"Juveniles are a big part of the work here -- delinquency, truancy, child protection cases," Flynn said. "In some of the termination of parental rights cases, to see how those kids have been treated just breaks your heart. Those kids don't stand a chance."
Sadly, Flynn said he is now seeing some third-generation offenders. He has witnessed a complete abdication of personal and parental responsibility, he said, for which he blames the Legislature.
"Parents expect the school, the courts, the police and the welfare office to raise their children," he explained. "The schools are scared they'll get in trouble if they discipline a kid, and we're almost to the point where parents don't know how."
Another thing he finds frustrating is the rise in harassment petitions -- how eager people are to charge each other with harassment instead of working out problems or using common sense.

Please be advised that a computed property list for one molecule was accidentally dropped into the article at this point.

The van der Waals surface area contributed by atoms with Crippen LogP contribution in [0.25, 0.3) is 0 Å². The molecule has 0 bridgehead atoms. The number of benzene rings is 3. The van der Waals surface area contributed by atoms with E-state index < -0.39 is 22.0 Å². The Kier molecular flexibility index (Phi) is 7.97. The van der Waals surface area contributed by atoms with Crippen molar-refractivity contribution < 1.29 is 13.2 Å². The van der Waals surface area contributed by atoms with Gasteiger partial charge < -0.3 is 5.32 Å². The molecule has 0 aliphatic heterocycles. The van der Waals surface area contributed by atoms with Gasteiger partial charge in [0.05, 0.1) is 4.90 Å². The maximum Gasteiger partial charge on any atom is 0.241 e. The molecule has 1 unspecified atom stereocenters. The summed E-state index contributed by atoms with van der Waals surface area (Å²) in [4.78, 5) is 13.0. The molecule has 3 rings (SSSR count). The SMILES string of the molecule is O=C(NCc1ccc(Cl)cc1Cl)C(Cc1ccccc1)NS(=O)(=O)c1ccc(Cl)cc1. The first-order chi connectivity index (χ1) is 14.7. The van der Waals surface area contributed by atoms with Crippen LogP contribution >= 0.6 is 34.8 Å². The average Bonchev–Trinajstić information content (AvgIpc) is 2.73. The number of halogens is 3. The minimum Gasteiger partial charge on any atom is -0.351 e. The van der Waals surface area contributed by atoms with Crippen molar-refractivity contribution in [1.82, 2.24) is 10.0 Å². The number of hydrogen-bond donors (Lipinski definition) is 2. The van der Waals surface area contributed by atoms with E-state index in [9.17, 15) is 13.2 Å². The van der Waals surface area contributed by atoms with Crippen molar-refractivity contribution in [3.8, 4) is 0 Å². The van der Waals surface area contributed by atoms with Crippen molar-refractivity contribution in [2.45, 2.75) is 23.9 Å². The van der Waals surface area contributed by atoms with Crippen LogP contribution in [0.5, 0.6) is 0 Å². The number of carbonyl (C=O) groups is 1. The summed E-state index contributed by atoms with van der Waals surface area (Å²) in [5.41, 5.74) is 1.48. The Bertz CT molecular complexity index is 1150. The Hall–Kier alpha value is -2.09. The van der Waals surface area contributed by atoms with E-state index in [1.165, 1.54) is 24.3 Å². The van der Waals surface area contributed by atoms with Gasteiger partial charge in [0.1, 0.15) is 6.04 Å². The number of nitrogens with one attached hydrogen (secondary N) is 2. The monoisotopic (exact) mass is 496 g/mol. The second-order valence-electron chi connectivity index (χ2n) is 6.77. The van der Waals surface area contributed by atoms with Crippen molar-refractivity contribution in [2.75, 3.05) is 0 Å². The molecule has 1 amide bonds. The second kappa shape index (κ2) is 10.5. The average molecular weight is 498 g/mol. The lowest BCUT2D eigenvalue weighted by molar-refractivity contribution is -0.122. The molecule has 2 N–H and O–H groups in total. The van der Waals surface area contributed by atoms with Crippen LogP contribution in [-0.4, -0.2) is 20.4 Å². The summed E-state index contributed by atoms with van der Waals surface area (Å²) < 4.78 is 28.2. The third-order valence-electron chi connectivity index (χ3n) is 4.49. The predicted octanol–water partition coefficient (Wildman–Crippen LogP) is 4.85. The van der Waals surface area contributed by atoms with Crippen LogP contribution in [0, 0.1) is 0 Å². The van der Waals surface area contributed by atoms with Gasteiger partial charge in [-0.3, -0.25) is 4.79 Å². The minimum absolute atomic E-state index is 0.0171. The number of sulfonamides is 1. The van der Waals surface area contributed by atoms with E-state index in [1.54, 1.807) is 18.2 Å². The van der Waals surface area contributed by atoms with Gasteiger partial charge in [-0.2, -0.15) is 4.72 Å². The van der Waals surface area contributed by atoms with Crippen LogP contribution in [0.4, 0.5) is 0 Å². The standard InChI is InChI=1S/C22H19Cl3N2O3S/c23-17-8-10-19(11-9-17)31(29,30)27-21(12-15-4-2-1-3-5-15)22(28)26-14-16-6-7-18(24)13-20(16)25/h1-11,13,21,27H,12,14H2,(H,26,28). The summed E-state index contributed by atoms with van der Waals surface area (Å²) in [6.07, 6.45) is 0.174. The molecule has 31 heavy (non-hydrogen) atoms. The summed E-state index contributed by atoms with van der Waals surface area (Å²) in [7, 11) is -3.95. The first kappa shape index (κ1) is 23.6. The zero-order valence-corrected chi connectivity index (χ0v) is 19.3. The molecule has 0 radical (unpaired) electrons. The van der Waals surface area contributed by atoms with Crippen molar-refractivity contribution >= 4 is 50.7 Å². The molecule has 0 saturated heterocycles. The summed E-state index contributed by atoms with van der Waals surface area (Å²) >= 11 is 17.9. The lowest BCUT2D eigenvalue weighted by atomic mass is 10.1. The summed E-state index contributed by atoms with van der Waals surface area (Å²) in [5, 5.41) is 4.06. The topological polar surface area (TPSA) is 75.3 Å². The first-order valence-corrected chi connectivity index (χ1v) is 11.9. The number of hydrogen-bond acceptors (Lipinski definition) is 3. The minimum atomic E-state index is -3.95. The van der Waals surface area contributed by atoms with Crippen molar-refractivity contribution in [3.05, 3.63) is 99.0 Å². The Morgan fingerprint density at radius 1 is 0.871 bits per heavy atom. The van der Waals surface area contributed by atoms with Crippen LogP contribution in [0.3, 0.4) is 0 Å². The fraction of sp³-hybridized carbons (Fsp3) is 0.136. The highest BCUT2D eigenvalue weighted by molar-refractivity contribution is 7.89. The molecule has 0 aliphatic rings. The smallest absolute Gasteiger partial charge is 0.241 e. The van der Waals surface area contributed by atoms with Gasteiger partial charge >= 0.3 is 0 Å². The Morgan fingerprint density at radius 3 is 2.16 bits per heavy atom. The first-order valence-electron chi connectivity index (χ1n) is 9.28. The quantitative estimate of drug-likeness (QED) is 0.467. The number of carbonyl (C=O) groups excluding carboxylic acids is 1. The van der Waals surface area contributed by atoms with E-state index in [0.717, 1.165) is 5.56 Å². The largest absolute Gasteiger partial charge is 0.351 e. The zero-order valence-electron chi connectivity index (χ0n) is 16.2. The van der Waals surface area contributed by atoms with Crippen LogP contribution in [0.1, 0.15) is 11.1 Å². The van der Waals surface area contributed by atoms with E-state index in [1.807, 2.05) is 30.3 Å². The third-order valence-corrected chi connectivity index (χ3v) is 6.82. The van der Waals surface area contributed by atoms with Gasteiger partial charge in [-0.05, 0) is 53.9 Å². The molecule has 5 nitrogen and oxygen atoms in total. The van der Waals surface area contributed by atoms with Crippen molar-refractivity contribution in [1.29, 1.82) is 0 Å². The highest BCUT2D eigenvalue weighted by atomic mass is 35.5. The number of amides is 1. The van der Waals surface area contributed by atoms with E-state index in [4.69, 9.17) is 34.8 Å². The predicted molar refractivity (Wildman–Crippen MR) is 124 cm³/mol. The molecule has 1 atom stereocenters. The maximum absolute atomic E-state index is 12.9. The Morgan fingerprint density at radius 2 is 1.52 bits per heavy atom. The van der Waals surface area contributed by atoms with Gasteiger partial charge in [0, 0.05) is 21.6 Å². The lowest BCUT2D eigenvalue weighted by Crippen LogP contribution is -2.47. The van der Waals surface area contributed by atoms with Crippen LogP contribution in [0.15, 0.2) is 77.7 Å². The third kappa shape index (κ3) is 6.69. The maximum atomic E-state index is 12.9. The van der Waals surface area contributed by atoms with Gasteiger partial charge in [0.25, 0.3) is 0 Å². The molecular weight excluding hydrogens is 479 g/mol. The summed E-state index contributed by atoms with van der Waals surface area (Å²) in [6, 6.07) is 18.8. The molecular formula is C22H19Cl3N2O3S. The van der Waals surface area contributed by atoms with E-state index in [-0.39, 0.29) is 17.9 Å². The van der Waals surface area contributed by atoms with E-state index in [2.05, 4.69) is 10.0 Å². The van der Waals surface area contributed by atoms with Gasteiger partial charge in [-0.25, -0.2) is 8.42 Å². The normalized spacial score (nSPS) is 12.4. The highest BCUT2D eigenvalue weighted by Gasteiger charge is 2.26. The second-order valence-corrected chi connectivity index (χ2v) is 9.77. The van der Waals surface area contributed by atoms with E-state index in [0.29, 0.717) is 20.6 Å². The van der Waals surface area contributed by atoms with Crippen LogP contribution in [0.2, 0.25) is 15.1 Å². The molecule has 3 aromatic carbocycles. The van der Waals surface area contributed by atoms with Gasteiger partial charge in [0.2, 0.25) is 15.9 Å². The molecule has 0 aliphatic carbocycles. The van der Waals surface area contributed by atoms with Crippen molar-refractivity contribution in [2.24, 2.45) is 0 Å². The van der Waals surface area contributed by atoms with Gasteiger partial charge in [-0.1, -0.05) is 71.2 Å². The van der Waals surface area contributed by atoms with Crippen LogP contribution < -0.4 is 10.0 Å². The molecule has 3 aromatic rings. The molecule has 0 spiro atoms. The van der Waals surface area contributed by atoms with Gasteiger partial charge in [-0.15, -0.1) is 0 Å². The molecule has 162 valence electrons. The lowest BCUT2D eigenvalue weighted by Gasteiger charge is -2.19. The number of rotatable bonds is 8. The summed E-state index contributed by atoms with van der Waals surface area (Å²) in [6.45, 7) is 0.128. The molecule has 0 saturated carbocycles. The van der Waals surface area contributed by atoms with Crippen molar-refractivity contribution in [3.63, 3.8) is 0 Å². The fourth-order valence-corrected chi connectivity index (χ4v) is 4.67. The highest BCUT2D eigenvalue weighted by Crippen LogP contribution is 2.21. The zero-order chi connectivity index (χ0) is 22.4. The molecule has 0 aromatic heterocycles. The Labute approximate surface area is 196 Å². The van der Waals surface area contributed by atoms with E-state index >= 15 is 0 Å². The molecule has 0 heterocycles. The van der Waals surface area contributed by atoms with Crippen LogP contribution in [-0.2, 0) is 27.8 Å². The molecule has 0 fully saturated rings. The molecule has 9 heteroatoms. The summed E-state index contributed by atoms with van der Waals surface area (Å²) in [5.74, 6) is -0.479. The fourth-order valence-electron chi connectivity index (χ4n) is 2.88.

"To call this behavior stupid is an insult to stupid," he told a suspect last year.
Some of the Flynnisms that pop out during juvenile cases are meant to convince young people that it is in their best interest to avoid a courtroom for the rest of their life.
"Some of the expressions I use to no avail," Flynn admitted. "Some are so old they don't have a clue what I'm talking about."
For example, he's often told people who are back in his courtroom for a second (or more) offense, that if he sees them again it will be "1 at the house and 2 at the church." Most have no idea what he means.
"It's because of how they used to hold funerals," he explained. "They would meet at 1 p.m. at the house, then at 2 p.m. at the church."
More than one attorney has had to choke back a laugh when Flynn goes into full "scare them straight" mode, and many were eager to share favorite Flynnisms.